I expect that electric vehicles are not designed and programmed to do this today but it is technically possible.

    Mike
    Go into the world and do well. But more importantly, go into the world and do good.

  8. #188
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    Quote Originally Posted by Alan Lightstone View Post
    Living in sunny Florida, and having a Tesla and a solar array that consistently produces a surplus that we send to the utility, I think about that a lot.

    Hurricanes are a real issue here, and we have to prepare for them most years, and will almost certainly lose power when one comes (been there). Sadly, our utility lines are overhead, and surrounded by 100+ year old oak trees.
    I have an LG battery backup operating as a generator.
    It's on a transfer switch. I get about 10 hours run time if all our systems (including furnace) run constantly.

    It lasts longer if I can keep my doofus teenagers out of the refrigerator when the power is out.

    I expect that if Florida's transmission lines become unstable, that $20k battery installation and grid disconnections will become common.

    Dunno where the breakpoint is, but it's somewhere between overnight and Puerto Rico's recovery from Maria. Imagine 3 months, with no AC and limited gas/natural gas/propane supplies for your generator.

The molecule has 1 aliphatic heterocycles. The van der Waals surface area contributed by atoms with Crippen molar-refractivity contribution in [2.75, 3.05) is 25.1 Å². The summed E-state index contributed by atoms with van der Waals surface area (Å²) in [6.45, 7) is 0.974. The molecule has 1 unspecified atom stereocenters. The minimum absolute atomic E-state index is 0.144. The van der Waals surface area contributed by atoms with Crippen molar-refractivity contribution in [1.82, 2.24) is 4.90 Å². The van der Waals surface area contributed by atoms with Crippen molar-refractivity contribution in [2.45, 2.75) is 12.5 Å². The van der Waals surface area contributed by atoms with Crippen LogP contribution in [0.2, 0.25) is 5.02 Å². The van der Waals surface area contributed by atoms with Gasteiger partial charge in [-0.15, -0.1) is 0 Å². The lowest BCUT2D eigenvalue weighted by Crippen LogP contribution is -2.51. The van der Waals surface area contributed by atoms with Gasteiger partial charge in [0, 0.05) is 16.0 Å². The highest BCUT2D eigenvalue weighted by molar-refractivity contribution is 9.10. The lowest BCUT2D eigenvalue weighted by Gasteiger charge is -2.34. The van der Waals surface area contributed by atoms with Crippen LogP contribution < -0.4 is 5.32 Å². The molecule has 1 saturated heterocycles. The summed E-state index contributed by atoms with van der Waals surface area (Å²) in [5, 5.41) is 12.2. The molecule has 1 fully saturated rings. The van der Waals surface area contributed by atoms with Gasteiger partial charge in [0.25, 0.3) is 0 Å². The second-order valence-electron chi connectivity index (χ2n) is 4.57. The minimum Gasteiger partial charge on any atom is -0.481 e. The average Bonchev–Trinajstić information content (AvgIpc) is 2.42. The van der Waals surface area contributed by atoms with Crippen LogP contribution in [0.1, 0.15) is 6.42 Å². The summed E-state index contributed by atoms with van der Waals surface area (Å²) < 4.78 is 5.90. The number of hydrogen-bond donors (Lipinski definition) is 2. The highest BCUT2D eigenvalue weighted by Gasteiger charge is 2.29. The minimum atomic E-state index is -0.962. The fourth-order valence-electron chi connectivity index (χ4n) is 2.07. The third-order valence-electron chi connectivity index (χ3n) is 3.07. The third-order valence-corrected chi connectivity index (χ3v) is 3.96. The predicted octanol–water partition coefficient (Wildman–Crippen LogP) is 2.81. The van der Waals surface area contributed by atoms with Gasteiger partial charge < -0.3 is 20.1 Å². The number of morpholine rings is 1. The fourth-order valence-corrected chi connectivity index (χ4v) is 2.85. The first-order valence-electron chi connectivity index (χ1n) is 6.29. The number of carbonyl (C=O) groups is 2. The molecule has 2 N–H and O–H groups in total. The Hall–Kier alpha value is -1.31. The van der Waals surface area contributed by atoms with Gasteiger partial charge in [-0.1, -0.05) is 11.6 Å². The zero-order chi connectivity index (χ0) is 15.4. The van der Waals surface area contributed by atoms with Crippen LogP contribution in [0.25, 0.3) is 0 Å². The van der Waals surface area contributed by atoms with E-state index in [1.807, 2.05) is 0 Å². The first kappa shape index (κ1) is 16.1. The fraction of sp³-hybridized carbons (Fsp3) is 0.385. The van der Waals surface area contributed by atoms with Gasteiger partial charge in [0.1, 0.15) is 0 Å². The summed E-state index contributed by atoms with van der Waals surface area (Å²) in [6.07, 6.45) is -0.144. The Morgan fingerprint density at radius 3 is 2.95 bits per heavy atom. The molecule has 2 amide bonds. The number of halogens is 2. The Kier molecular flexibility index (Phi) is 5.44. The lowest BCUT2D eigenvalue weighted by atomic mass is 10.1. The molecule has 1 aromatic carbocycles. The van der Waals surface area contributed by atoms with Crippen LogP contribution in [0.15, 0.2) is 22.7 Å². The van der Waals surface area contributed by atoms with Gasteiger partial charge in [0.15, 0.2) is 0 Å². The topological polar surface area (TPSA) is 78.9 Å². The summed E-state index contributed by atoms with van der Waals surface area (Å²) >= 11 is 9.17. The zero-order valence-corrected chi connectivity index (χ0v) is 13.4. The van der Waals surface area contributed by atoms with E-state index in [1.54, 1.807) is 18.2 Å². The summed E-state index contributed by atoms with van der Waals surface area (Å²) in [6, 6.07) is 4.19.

Nissan has retrofitted their popular Leaf as a portable generator and recovery vehicle.

    https://www.cnet.com/roadshow/news/n...gency-vehicle/



    https://www.energysage.com/solar/sol...atteries-cost/
    Last edited by Jim Matthews; 10-24-2020 at 11:37 PM.

  9. #189
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    Interesting, Mike. The cutoff to prevent electrocuting linemen is already built into the system. So that already exists, and not letting electricity go to the house then is an excuse. If required to additionally need a transfer switch, there are already two built into the system. There simply doesn't seem to be any extra hardware that I require. I absolutely agree that serious protection needs to be built into the system. My point is that it already is there.